When you first obtained your Texas teaching certificate, it entitled you to teach in the state for five years, at which time you would have to renew it. To renew, you must have participated in continuing education courses. This goes for all teachers, whether they're taking a year or two off to be with family, or whether they teach for the full five years. If you allow your certificate to expire, it goes on "inactive" status and can be reinstated only after taking the required number of continuing education hours.
Continuing Education Courses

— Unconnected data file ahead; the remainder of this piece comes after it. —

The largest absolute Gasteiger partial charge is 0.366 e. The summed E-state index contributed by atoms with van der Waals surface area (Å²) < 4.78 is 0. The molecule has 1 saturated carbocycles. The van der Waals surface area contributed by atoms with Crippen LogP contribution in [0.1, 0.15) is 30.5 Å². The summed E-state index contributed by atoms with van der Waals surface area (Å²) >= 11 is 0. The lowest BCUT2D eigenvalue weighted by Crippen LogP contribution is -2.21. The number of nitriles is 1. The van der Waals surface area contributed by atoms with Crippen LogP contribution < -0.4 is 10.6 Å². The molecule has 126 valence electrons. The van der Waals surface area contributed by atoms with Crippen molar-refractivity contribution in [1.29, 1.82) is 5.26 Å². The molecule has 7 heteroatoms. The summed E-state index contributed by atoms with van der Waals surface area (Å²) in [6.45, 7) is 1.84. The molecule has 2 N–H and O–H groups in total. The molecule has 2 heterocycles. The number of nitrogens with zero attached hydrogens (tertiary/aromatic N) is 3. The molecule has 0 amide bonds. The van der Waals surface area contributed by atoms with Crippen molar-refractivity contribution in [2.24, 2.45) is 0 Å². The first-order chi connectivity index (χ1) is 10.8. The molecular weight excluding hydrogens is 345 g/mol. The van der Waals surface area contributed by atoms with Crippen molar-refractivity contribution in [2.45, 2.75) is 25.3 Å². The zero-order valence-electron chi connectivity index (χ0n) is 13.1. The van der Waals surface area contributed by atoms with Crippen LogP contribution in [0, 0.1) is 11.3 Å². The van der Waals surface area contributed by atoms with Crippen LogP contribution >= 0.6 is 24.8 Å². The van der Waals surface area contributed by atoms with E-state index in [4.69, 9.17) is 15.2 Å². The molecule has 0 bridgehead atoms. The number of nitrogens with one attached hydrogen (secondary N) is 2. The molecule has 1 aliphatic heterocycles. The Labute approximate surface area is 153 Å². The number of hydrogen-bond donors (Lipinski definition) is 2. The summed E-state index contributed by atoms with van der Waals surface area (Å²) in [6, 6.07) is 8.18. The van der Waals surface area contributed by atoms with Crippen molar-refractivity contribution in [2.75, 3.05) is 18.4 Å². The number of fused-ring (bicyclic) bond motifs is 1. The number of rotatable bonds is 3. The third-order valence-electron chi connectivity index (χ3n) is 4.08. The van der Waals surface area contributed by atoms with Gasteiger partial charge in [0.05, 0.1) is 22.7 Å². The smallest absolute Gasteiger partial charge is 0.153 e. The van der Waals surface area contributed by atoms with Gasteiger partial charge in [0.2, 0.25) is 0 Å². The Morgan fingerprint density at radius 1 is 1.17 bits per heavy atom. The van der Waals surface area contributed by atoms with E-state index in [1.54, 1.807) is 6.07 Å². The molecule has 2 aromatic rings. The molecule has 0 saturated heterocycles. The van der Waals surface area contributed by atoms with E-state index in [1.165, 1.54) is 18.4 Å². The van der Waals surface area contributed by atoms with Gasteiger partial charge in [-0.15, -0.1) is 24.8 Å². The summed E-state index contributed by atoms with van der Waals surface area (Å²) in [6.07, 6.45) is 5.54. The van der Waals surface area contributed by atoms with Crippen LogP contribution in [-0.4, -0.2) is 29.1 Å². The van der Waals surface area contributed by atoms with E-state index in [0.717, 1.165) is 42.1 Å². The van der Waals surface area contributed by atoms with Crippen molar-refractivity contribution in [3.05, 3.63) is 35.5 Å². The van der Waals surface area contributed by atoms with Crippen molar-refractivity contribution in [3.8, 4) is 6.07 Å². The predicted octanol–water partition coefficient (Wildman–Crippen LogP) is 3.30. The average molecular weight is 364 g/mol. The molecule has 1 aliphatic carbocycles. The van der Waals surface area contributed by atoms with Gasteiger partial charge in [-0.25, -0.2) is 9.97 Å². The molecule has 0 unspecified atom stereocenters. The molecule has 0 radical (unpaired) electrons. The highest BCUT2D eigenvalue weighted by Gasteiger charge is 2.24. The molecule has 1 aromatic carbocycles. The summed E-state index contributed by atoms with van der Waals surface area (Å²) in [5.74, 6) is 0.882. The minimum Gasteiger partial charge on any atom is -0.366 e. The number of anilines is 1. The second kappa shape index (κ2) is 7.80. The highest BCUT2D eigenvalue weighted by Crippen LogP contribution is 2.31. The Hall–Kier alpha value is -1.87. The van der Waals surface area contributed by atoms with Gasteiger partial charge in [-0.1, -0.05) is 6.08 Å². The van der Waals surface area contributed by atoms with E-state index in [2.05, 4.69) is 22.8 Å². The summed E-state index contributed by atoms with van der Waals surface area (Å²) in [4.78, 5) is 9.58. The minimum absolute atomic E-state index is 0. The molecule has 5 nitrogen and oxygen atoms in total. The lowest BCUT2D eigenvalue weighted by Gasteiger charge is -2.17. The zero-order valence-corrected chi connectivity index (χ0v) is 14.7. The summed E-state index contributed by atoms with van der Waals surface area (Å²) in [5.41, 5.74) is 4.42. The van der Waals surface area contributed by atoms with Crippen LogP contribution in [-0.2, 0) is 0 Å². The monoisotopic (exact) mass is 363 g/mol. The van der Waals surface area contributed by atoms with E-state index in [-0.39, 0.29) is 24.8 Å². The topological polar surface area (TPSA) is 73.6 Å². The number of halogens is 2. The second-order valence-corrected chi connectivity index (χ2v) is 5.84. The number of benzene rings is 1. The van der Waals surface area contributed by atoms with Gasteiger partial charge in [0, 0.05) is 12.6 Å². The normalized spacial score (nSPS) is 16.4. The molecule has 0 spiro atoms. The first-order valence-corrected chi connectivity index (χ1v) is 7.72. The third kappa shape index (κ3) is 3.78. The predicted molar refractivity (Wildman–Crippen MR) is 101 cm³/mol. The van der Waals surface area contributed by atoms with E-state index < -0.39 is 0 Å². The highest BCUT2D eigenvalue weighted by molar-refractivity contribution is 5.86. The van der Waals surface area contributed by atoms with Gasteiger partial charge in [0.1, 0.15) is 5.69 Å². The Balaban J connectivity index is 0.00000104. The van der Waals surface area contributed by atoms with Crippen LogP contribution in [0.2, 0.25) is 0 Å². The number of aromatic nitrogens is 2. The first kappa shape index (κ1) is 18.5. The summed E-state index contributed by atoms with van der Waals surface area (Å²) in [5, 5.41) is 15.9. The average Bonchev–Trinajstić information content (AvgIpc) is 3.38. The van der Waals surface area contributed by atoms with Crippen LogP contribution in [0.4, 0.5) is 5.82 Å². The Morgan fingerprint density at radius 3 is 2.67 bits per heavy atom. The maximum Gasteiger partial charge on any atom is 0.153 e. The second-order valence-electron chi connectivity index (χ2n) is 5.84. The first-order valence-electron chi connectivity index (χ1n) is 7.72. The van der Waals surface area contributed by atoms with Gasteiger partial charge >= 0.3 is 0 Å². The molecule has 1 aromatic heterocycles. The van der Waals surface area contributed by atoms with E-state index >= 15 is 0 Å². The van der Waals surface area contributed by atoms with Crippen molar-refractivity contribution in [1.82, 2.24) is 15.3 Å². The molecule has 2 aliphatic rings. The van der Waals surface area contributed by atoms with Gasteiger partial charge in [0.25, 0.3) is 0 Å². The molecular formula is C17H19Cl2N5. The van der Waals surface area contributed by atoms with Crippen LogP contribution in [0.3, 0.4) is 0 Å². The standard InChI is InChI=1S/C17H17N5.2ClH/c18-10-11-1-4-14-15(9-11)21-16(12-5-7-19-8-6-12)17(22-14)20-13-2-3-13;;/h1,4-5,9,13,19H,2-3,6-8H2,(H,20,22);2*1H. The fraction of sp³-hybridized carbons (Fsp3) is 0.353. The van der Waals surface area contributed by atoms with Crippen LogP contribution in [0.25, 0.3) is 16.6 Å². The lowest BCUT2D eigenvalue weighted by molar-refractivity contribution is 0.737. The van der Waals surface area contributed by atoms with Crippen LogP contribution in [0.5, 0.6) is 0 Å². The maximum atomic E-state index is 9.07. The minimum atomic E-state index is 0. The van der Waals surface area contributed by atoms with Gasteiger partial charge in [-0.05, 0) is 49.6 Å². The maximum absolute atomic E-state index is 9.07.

Standard teaching certificates -- the type of licenses issued after 1999 -- require 150 continuing education hours to renew for another five years. Professional certificates issued before 1999 are lifetime certificates and do not need to be renewed, but professional teachers and administrators must have 200 hours of continuing education every five years. If you want to take continuing education courses from home, you can choose distance learning or e-courses -- some of which are free. Use the Texas Education Agency's Continuing Professional Education Information website as a resource for approved providers. Also check with fellow teachers and your principal and district officers to learn when local CPE options come up. Keep track of your CPE hours using the TEA's CPE Tracking Worksheet. According to TEA, agency officials won't necessarily ask for proof of your hours when you apply for renewal, but you are responsible for keeping track in case you're audited. The TEA sends you a reminder email six months before your certificate expires. When it's time to renew, submit the renewal application and pay the fee.